LSU Research Contributes to Two Physics World 2017 Breakthroughs of the Year
BATON ROUGE – Physics World has announced that the Physics World 2017 Breakthrough of the Year goes to “the international team of astronomers and astrophysicists that ushered in a new era of astronomy by making the first ever multi-messenger observation involving gravitational waves.” On Aug. 17, the discovery was made using the U.S.-based Laser Interferometer Gravitational-Wave Observatory, or LIGO; the Europe-based Virgo detector; and some 70 ground- and space-based instruments.
“This first observation of gravitational waves caused by two neutron starts colliding is a breakthrough for the field, the first detection of signals from black holes started gravitational-wave astronomy, but this detection started multi-messenger astronomy,” said Gabriela González, LSU Department of Physics & Astronomy professor and former international spokesperson for the 1,000-member LIGO Scientific Collaboration. “We are very honored to receive this recognition to not only a milestone discovery that has inspired the scientific community and the general public, but also to the teamwork that made it possible.”
These coordinated observations have already provided a vast amount of information about what happens when neutron stars collide in what is called a “kilonova.” The observations have yielded important clues about how heavy elements, such as gold, are produced in the universe. The ability to measure both gravitational waves and visible light from neutron-star mergers has also given a new and independent way of measuring the expansion rate of the universe. In addition, the observation settles a long-standing debate about the origin of short, high-energy, gamma-ray bursts.
“The staff of the LIGO Livingston Observatory, together with students and scholars in residence, and including many from LSU, have worked hard for many years to operate and improve the detector, making it capable of participating in this discovery,” said Joe Giaime, head of LIGO Livingston and LSU professor of physics and astronomy. “The gravitational-wave and other astronomical observations reported mark LIGO’s full involvement in multi-messenger astronomy.”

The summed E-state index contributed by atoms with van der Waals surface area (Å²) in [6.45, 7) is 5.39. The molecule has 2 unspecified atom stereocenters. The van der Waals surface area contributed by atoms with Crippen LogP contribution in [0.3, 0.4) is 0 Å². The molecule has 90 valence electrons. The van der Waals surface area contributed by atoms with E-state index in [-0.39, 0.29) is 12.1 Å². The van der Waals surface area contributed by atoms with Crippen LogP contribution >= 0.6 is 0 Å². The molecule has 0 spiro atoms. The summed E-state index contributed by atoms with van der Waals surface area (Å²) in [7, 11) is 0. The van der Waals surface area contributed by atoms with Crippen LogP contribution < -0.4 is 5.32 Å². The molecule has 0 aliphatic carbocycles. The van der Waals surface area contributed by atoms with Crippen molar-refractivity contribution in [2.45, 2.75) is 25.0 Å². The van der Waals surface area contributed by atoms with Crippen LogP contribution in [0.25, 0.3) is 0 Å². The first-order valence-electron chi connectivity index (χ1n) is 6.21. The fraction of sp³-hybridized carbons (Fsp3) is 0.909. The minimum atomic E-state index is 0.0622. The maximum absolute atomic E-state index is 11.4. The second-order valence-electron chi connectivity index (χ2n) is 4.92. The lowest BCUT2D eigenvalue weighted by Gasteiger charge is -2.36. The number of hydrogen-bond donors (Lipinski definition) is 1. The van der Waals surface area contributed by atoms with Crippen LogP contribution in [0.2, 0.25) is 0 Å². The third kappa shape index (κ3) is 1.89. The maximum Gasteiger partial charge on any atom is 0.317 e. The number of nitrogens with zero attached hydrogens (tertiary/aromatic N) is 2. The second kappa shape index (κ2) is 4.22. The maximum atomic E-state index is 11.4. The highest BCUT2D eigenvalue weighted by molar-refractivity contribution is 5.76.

Giaime also co-chaired a team that wrote a paper describing the broad multi-messenger results, which covered the work of more than 3,500 authors from more than 50 collaborations around the world.
Another LSU research project was recognized as Physics World announced its top 10 breakthroughs of the year: Ultra-high-energy cosmic rays have extra-galactic origins. In 2017, the Pierre Auger Collaboration reported observational evidence demonstrating that cosmic rays with energies a million times greater than that of the protons accelerated in the Large Hadron Collider come from much further away than from our galaxy.
LSU Department of Physics & Astronomy Professor Jim Matthews, former co-spokesperson of the Auger Collaboration, works with more than 500 scientists from 17 countries on the world’s leading science project for the exploration of the highest energy cosmic rays to elucidate the origins and properties of the most energetic particles in the universe. The collaboration is reconstructing the path of the universe's most energetic cosmic rays, bringing new insights into the origin and nature of this intergalactic phenomenon.
“LSU has been an important part of this large, long-running international effort for more than 20 years with the Pierre Auger Observatory in western Argentina, including involvement of four LSU Ph.D. students,” Matthews said. “We have not yet identified the specific sources of these most energetic particles in the cosmos, but this work is a huge step forward in that hunt.”
The full list of breakthroughs is posted on physicsworld.com. The top 10 breakthroughs were chosen by a panel of Physics World editors, and the criteria for judging included:
- Fundamental importance of research;
- Significant advance in knowledge;
- Strong connection between theory and experiment; and
- General interest to all physicists.
Contact Mimi LaValle
LSU Physics & Astronomy
LSU Media Relations